It is hard to fake the criteria for Bipolar disorder. A person could lie about some things, but others would be difficult. Also, IME, most people with Bipolar Disorder are seen and diagnosed with depression first. The person will usually seek treatment on his/her own for the depressive symptoms. A person on the manic side will usually be referred by someone else such as a spouse, co-worker, or family member. From my experience the person on the manic side does not see anything wrong with his behavior. Fights, excessive spending, promiscuous sex, and little need for sleep are seen mostly by the person as the way they are. The times when they have no energy, changes in eating habits, change in sleep habits, lack of interest in sex, etc are what will usually get a person to see a professional.

SSG Schwartz

I am bipolar and it took me a few devastating years to get diagnosed correctly. However, once you know what it looks like up close and personal, it is extremely easy to see in other people. The symptoms aren’t very subtle. That is one problem with the official diagnostic manuals. They tend to use words like “takes excessive risks” (made up) which could mean that someone drives 20 mph over the speed limit or someone who suddenly takes up BASE jumping from buildings and cliffs for no reason. The Bipolar I in a manic phrase is the latter. During my worst manic phase, I just got in my car one morning and started driving with nowhere planned to go. Nevermind that I had a young daughter and a wife, I toured around 11,000 miles in 3 months acting 100% on impulse. I would leave places at 3 am and arrive at a completely different yet unknown place 12 hours later. My whole personality was changed from quiet and introspective to very aggressive yet slimy and charming.

I checked myself into the hospital as soon as I got back and things improved within days after I started lithium and have been mostly fine ever sense. The good thing about bipolar disorder is that it is about the easiest major mental illness to treat well over time. However, I am also appalled about the number of professionals that can’t see that one in particular because the symptoms are so obvious especially in the manic phase.

Just mentioning that DSM diagnosis uses constellations, so one joyous romp without other qualifying criteria won’t get you a bipolar diagnosis. I agree that clinicians can miss the diagnosis (in a way that I find puzzling), but do want to say that they’re not going to diagnose bipolar disorder on the basis of going 20 MPH over the speed limit in the absence of other behaviors. 100 MPH over, maybe, but still not a given.

A lot of people simply do not complain about their manic phases. They come in depressed, and refer to their manic/hypomanic phases as “the other times I’m fine” or some such.

The thing about mental illness is it’s unique to every person. This really upsets doctors who like to have everything neat & compartmentalized, and unfortunately you can’t biopsy a mental patient like you can with a cancer or virus. So they list a bunch of symptoms and say, like, if you have 7 out of 10, you’re OCD/bipolar/schizophrenic/whatever.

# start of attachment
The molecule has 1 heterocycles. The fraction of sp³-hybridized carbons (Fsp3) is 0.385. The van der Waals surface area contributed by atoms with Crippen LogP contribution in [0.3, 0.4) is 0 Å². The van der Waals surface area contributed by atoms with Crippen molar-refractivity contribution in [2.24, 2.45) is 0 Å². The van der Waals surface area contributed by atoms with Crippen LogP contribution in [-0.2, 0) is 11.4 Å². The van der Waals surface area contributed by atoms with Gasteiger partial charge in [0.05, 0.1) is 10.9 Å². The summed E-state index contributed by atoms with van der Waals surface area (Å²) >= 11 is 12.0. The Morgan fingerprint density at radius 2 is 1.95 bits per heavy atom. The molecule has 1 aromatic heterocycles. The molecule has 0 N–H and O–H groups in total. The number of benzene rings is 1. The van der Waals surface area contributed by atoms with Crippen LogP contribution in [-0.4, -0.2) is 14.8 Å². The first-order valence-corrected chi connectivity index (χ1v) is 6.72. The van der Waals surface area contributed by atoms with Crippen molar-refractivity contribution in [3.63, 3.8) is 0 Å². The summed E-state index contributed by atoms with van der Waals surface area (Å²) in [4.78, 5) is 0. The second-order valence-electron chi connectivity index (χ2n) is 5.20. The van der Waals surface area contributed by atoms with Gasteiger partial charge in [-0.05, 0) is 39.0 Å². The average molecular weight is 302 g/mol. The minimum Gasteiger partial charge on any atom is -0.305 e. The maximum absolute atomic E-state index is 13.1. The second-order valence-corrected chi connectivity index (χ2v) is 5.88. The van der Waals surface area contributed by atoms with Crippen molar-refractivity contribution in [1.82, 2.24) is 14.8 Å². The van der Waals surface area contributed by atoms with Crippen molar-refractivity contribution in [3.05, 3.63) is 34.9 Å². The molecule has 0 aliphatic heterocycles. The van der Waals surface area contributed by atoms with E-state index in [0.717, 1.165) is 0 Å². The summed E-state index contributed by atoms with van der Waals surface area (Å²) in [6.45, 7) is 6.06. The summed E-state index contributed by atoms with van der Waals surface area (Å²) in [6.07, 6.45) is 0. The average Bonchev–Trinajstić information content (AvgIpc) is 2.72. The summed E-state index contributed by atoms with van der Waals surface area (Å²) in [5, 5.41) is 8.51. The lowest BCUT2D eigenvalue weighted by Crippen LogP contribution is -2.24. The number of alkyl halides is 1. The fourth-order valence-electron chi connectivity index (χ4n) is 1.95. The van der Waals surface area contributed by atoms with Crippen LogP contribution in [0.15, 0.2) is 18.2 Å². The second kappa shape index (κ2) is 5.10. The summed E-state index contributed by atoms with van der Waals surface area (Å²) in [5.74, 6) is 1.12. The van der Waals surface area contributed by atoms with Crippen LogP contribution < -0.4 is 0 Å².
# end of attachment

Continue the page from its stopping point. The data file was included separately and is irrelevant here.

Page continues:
Sometimes you get lucky and your condition just happens to match what they have for bipolar, and the medication actually works, and you’re able to lead a somewhat normal life. Other times it’s just hit-and-miss. Hell, my own diagnosis has gone from bipolar to schizoaffective to asperger’s to “Aw hell, I don’t know, just take some vitamins and call me tomorrow.” And the criteria keeps changing – homosexuality was listed as a mental illness until recently, and Asperger’s Syndrome wasn’t even listed until 1994.

Someday psychiatric medicine will become more precise and reliable, but right now it’s the equivalent of 1890’s medicine. It might help you, it might kill you. Thing is, if a person’s so bad off he might kill himself anyway…what’s to lose?

P.S.: Manic phases rawk. :cool:

As Shagnasty points out, a manic episode is easy to diagnose when you see it, but people in the throes of mania do not present voluntarily for treatment - they think everything is great. They are often brought to the hospital by the police or a family member. They present for treatment when suffering with depression.

However, I work in a facility for drug addicts and virtually every single one of my patients who went to a psychiatrist at any time got a diagnosis of Bipolar Disorder.  This is with no history of a manic episode.  As far as I can tell, it is the *disorder du jour* unless they are just using that diagnosis to placate the insurance companies.  Having seen the devastation of the true bipolar patient, it drives me crazy when the diagnosis is thrown at everyone who ever crashed coming off a cocaine binge.

This is important to point out. In order to collect disability insurance, you MUST have a DSM-IV diagnosis written on a form that’s signed by a psychiatrist. And only certain disorders qualify…bipolar, OCD, PTSD will count, while something like Sociopathic Personality Disorder does not. (My ex-shrink used to threaten me with this whenever I refused to obey him…ain’t modern medicine grand??)

I’m another person who is diagnosed as being Manic-Depressive, only my manic phases aren’t as radical as some people’s can be. It took well over 15 years and three shrinks before I got the correct dignosis as it is a very hard disorder to pin down. Thankfully it is easy to manage with proper medication.

I’ve recently recovered from a manic episode and indeed checking myself into hopsital was the last thing on my mind at the time, despite the fact that (on reflection) I was completely batshit crazy. My doctor was able to treat the mania very easily with a combination of anti-psychotics and mood stabilisers, but it took him a while to decide that I was bipolar. He has since, however, become a bit more circumspect about me being bipolar and I think he may have changed his mind about his previous diagnosis. We’ll see…

My diagnosis was quite straightforward as I was textbook manic, and the doctor had the testimony of the police, the Accident and Emergency people and my family to rely on to arrive at that conclusion. Given how gone I was I don’t think I could have concealed my state if I’d even wanted to.